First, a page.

Taylor Ruck Reflects on Resurgent NCAA Title: ‘It was Remembering I am a Racer and I Can Finish Races’

Photo Courtesy: Peter H. Bick

Taylor Ruck knew the work she had put in. She knew how difficult the pandemic had been, but she also knew what she was capable of as she stepped onto the blocks last March.
Isolation in Canada during the COVID-19 pandemic, emotional struggles and an eating disorder were finally in the rear view.

Ahead of her, open water and a chance to turn the page into the next phase of her career.

Ruck took full advantage of the opportunity and swam to the NCAA championship in the 200-yard freestyle. She touched the wall, looked up and was overcome with joy.

“It was one of my lifetime goals to win an individual event at NCAAs. That was one of the best moments of my career,” Taylor Ruck told Swimming World.

But even more important than the victory was how she got there, both during the race and the training leading up to it.

“Coming out of Canada and being back in this environment, it was important for me to remember my whole life isn’t swimming. I had better balance with how I approached practices and my time out of the water. Having other outlets to devote my energy to was very helpful. Having (Greg Meehan‘s) input was big, too. He is just a very steady guy and a really great listener. Becoming reacquainted with his style was a good transition,” Ruck said. “Training last year was getting back in the flow of things and being less nervous in approaching races.”

During the race, Ruck felt a sense of confidence that she hadn’t in years.

“It was about not letting the mental block be the wall that I hit. It was remembering who I am. I am a racer and I can finish races,” Taylor Ruck said. “I was paying attention to everyone else throughout the race while I was all in. I felt a moment of being awareness and presence that I forgot in the past. Living through that again and experiencing it was a lot of joy, seeing the result.
It was joy and inspiration of what could come next.”

Ruck qualified for the 2022 World Championships and World Short Course Championships and swam well for Canada.


Photo Courtesy: Peter H. Bick

Now, next is aiming to defend her NCAA title as Stanford will try to keep pace with two-time defending team champion Virginia, as she also prepares to qualify for the Olympics next eyar.

“I feel like this year, I haven’t been thinking about the Olympics. It is not in the forefront of my mind. I have other life stressors right now. But I am also trying to soak it up because it is probably one of my last years of swimming, and I want to take advantage of the meets and be in the moment,” Ruck said.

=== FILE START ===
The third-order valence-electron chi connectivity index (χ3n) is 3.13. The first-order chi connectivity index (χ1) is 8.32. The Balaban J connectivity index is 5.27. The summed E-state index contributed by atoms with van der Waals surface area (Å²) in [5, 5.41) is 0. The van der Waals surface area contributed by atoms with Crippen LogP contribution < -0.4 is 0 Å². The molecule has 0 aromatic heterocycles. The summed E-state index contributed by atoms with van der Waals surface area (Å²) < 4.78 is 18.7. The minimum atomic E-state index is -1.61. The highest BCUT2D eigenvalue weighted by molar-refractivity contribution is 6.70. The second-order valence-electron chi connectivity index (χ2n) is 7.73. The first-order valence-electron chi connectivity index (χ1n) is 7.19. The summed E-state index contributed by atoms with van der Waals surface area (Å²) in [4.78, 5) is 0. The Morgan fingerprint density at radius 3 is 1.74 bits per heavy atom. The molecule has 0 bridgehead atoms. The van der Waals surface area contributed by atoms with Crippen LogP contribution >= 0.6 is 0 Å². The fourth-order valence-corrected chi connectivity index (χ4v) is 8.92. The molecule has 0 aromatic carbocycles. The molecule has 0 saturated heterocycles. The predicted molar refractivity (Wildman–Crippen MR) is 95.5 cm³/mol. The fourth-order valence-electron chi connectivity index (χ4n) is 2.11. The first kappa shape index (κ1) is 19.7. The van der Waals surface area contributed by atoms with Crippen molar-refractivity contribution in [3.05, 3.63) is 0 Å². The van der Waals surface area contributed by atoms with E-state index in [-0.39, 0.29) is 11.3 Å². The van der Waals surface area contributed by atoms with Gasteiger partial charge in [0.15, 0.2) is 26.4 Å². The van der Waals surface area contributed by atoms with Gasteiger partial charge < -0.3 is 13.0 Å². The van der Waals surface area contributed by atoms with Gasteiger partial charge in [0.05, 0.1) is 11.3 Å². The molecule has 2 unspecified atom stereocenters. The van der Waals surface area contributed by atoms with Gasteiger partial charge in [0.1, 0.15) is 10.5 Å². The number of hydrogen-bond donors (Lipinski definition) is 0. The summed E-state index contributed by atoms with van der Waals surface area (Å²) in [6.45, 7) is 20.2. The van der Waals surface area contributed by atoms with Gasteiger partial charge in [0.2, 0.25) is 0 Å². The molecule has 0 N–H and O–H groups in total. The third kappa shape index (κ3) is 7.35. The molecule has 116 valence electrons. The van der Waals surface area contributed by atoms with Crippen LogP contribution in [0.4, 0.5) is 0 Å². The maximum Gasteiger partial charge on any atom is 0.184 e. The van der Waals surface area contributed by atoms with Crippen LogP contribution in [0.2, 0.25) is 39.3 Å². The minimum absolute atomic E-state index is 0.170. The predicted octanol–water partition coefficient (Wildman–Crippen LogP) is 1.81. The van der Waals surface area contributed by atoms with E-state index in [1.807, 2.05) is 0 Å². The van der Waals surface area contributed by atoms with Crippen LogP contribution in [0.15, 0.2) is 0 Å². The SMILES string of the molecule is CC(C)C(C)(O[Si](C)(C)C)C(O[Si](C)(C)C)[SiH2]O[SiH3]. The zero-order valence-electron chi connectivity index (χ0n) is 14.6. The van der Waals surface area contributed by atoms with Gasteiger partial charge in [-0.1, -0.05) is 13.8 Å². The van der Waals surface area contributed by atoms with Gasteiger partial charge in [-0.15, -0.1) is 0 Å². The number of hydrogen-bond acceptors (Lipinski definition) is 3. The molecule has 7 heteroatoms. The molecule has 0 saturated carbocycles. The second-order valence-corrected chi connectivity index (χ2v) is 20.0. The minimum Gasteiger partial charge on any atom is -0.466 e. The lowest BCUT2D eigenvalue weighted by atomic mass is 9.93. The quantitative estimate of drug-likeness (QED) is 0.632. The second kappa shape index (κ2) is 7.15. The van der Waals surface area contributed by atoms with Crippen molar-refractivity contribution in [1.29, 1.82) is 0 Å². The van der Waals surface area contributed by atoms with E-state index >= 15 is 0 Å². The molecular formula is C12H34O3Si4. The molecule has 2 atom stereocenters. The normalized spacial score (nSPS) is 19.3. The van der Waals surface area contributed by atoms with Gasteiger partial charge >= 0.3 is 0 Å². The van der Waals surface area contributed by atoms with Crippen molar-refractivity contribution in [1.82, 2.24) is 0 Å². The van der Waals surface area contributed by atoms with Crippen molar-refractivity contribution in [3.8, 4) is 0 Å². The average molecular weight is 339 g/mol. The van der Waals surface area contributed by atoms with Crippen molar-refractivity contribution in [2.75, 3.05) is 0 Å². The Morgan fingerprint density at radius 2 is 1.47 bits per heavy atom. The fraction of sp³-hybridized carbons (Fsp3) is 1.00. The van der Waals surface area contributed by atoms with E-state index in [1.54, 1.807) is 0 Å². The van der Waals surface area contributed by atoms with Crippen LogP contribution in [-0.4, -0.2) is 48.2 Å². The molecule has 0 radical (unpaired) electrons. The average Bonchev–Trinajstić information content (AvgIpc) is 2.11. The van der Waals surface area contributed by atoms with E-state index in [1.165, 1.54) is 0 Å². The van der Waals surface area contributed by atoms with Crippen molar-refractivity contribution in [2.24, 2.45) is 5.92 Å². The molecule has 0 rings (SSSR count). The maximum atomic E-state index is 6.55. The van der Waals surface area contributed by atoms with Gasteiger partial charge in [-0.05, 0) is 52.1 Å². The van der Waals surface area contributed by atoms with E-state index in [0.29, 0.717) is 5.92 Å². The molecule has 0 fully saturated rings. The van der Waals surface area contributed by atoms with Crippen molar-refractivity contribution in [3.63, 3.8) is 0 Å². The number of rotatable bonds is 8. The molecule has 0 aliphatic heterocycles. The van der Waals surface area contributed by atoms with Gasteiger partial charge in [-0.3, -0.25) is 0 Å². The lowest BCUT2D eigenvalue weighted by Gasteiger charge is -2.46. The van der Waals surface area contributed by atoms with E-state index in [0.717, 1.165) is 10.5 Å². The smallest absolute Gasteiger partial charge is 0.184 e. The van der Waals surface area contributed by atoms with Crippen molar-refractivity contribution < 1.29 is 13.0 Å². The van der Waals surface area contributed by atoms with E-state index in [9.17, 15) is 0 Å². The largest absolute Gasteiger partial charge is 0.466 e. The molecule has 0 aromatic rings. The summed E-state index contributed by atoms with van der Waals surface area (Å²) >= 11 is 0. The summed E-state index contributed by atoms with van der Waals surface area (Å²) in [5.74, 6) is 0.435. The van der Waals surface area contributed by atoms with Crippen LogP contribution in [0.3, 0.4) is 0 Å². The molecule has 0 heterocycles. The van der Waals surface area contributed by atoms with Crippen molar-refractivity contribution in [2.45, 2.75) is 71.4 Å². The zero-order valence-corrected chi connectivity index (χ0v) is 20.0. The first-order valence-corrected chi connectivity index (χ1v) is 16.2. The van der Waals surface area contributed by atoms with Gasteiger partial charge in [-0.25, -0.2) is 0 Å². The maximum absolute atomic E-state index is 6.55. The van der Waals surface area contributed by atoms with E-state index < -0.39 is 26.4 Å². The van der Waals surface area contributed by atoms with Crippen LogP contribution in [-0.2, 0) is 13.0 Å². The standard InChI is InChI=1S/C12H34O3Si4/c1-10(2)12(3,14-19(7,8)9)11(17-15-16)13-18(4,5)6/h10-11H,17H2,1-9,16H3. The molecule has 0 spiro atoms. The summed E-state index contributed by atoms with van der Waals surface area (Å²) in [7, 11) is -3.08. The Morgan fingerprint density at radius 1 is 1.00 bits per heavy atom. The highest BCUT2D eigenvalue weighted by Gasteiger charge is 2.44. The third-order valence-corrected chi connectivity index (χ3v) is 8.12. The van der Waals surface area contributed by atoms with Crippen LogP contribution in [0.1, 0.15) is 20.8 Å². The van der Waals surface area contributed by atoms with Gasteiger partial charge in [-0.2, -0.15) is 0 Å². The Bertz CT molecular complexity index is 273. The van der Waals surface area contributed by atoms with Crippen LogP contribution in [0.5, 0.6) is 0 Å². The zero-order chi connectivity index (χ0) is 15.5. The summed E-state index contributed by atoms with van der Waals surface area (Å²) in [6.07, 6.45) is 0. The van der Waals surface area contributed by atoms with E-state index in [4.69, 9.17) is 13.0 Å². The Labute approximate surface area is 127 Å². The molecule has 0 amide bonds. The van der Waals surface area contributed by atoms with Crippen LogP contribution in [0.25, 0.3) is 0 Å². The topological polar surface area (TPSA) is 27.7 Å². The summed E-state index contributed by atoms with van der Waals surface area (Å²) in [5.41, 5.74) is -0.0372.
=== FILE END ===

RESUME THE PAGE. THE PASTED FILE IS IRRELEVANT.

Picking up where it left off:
That is a big thing she took away from the pandemic. Ruck began to make sure she found enjoyment with everything she was doing from school to swimming and everything in between.

“A big thing is the people here,” she said. “I feel like I learn so many new things every single day. That growth inspires me. I think I lost a little bit of that hope when I was in Canada because everything was the same. I am a creature of switching things up. I love to explore and travel and I need that. But COVID didn’t really allow that. Being able to do that here and go off campus to the beach. Plus I have really fun classes this year. That definitely puts a smile on my face.”

Then it was time to work.

“I lost some of my momentum. I had to built it back up. Having the goal of winning at NCAAs came out at the beginning of the season. He told me it might not look pretty but he would get me there. Putting my trust in him to have a plan – he is a very meticulous guy – really helped,” Taylor Ruck said. “We talked and I could see the light in his eyes. That gives me a lot of inspiration and motivation to keep working hard.”

That motivation led Ruck to compete for Canada at both world championship meets this year, traveling to Budapest in the summer and Australia in December.

“Budapest was loud and wild. It gets me going when people are super into it. It was the same in Australia. I was happy with the 100 free. It showed me returning back to 2016-17 me. But the energy faded after a few bad performances. There could have been a better focus on my part,” she said.

Another lesson learned as she transitioned to short course and her senior college season. The World Short Course racing validated everything she had been working on.

“Short-course worlds was different. I hadn’t done that since high school. And during the collegiate season, it is not really catered to swimming fast. I just wanted to have fun. But I was super excited for the results. I don’t remember time wise how I did, but the technique was there and I had a lot of fun racing,” Ruck said. “I found that all encouraging for the next step.”

Each step in 2022 was huge for Ruck. She is hoping 2023 will be even bigger steps.

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Swim mom
Swim mom
1 year ago

Good Luck Taylor- so impressed with everything you have done from when you were ity bitty on SAC! You make SAC proud!! ❤️

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